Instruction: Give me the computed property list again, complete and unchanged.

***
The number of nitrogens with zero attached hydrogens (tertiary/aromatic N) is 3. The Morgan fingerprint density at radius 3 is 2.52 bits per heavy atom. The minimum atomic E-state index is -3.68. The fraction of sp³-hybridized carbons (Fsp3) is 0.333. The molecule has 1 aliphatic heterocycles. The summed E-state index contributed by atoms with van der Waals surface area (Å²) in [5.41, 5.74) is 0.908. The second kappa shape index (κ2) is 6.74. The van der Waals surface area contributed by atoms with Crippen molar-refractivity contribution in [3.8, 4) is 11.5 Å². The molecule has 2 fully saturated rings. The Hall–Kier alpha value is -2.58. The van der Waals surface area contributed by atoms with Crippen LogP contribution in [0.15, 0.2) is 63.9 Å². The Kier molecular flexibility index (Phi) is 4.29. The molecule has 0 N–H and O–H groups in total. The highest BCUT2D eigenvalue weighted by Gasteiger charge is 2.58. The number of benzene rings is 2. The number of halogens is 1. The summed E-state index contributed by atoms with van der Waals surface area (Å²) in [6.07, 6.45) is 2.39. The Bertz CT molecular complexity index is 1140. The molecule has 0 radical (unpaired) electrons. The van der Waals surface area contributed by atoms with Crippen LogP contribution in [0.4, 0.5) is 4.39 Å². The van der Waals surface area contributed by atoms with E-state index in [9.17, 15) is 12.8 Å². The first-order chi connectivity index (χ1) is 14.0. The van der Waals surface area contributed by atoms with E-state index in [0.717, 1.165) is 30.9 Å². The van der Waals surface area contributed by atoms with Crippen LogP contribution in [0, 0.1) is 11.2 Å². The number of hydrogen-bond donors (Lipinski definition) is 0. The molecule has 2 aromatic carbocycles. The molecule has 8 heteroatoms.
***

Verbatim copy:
The number of nitrogens with zero attached hydrogens (tertiary/aromatic N) is 3. The Morgan fingerprint density at radius 3 is 2.52 bits per heavy atom. The minimum atomic E-state index is -3.68. The fraction of sp³-hybridized carbons (Fsp3) is 0.333. The molecule has 1 aliphatic heterocycles. The summed E-state index contributed by atoms with van der Waals surface area (Å²) in [5.41, 5.74) is 0.908. The second kappa shape index (κ2) is 6.74. The van der Waals surface area contributed by atoms with Crippen molar-refractivity contribution in [3.8, 4) is 11.5 Å². The molecule has 2 fully saturated rings. The Hall–Kier alpha value is -2.58. The van der Waals surface area contributed by atoms with Crippen LogP contribution in [0.15, 0.2) is 63.9 Å². The Kier molecular flexibility index (Phi) is 4.29. The molecule has 0 N–H and O–H groups in total. The highest BCUT2D eigenvalue weighted by Gasteiger charge is 2.58. The number of benzene rings is 2. The number of halogens is 1. The summed E-state index contributed by atoms with van der Waals surface area (Å²) in [6.07, 6.45) is 2.39. The Bertz CT molecular complexity index is 1140. The molecule has 0 radical (unpaired) electrons. The van der Waals surface area contributed by atoms with Crippen LogP contribution in [0.4, 0.5) is 4.39 Å². The van der Waals surface area contributed by atoms with E-state index in [9.17, 15) is 12.8 Å². The first-order chi connectivity index (χ1) is 14.0. The van der Waals surface area contributed by atoms with E-state index in [0.717, 1.165) is 30.9 Å². The van der Waals surface area contributed by atoms with Crippen LogP contribution in [0, 0.1) is 11.2 Å². The number of hydrogen-bond donors (Lipinski definition) is 0. The molecule has 2 aromatic carbocycles. The molecule has 8 heteroatoms.